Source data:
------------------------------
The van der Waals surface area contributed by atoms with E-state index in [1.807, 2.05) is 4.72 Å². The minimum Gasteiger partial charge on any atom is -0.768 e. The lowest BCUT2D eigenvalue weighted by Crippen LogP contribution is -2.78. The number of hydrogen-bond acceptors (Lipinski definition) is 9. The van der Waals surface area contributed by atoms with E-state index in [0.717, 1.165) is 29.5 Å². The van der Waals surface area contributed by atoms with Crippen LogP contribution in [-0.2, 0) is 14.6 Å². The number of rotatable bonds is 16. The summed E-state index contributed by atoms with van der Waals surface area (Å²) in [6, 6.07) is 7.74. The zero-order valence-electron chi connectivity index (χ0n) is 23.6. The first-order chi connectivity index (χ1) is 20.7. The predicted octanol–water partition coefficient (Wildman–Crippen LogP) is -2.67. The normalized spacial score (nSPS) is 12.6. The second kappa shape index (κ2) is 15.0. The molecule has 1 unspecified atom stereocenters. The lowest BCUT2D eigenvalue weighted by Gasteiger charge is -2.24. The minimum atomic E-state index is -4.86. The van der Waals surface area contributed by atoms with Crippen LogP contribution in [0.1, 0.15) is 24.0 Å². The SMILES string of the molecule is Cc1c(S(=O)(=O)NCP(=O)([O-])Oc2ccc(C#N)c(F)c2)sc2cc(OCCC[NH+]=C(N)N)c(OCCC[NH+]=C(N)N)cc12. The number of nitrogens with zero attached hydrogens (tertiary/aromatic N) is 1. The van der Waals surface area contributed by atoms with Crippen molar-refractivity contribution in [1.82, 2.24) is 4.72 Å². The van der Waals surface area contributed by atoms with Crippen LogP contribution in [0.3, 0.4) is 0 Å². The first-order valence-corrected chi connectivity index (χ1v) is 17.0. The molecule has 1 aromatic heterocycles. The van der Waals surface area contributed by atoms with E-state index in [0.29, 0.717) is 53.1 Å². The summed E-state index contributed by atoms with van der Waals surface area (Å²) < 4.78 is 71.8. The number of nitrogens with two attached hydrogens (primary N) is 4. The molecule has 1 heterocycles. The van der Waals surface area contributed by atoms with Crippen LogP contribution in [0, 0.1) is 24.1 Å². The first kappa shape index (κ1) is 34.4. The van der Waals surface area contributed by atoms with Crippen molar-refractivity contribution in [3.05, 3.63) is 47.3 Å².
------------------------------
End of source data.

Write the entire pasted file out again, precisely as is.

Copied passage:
The van der Waals surface area contributed by atoms with E-state index in [1.807, 2.05) is 4.72 Å². The minimum Gasteiger partial charge on any atom is -0.768 e. The lowest BCUT2D eigenvalue weighted by Crippen LogP contribution is -2.78. The number of hydrogen-bond acceptors (Lipinski definition) is 9. The van der Waals surface area contributed by atoms with E-state index in [0.717, 1.165) is 29.5 Å². The van der Waals surface area contributed by atoms with Crippen LogP contribution in [-0.2, 0) is 14.6 Å². The number of rotatable bonds is 16. The summed E-state index contributed by atoms with van der Waals surface area (Å²) in [6, 6.07) is 7.74. The zero-order valence-electron chi connectivity index (χ0n) is 23.6. The first-order chi connectivity index (χ1) is 20.7. The predicted octanol–water partition coefficient (Wildman–Crippen LogP) is -2.67. The normalized spacial score (nSPS) is 12.6. The second kappa shape index (κ2) is 15.0. The molecule has 1 unspecified atom stereocenters. The lowest BCUT2D eigenvalue weighted by Gasteiger charge is -2.24. The minimum atomic E-state index is -4.86. The van der Waals surface area contributed by atoms with Crippen LogP contribution in [0.1, 0.15) is 24.0 Å². The SMILES string of the molecule is Cc1c(S(=O)(=O)NCP(=O)([O-])Oc2ccc(C#N)c(F)c2)sc2cc(OCCC[NH+]=C(N)N)c(OCCC[NH+]=C(N)N)cc12. The number of nitrogens with zero attached hydrogens (tertiary/aromatic N) is 1. The van der Waals surface area contributed by atoms with Crippen molar-refractivity contribution in [1.82, 2.24) is 4.72 Å². The van der Waals surface area contributed by atoms with Crippen LogP contribution in [0.3, 0.4) is 0 Å². The first-order valence-corrected chi connectivity index (χ1v) is 17.0. The molecule has 1 aromatic heterocycles. The van der Waals surface area contributed by atoms with E-state index in [0.29, 0.717) is 53.1 Å². The summed E-state index contributed by atoms with van der Waals surface area (Å²) < 4.78 is 71.8. The number of nitrogens with two attached hydrogens (primary N) is 4. The molecule has 1 heterocycles. The van der Waals surface area contributed by atoms with Crippen LogP contribution in [0, 0.1) is 24.1 Å². The first kappa shape index (κ1) is 34.4. The van der Waals surface area contributed by atoms with Crippen molar-refractivity contribution in [3.05, 3.63) is 47.3 Å².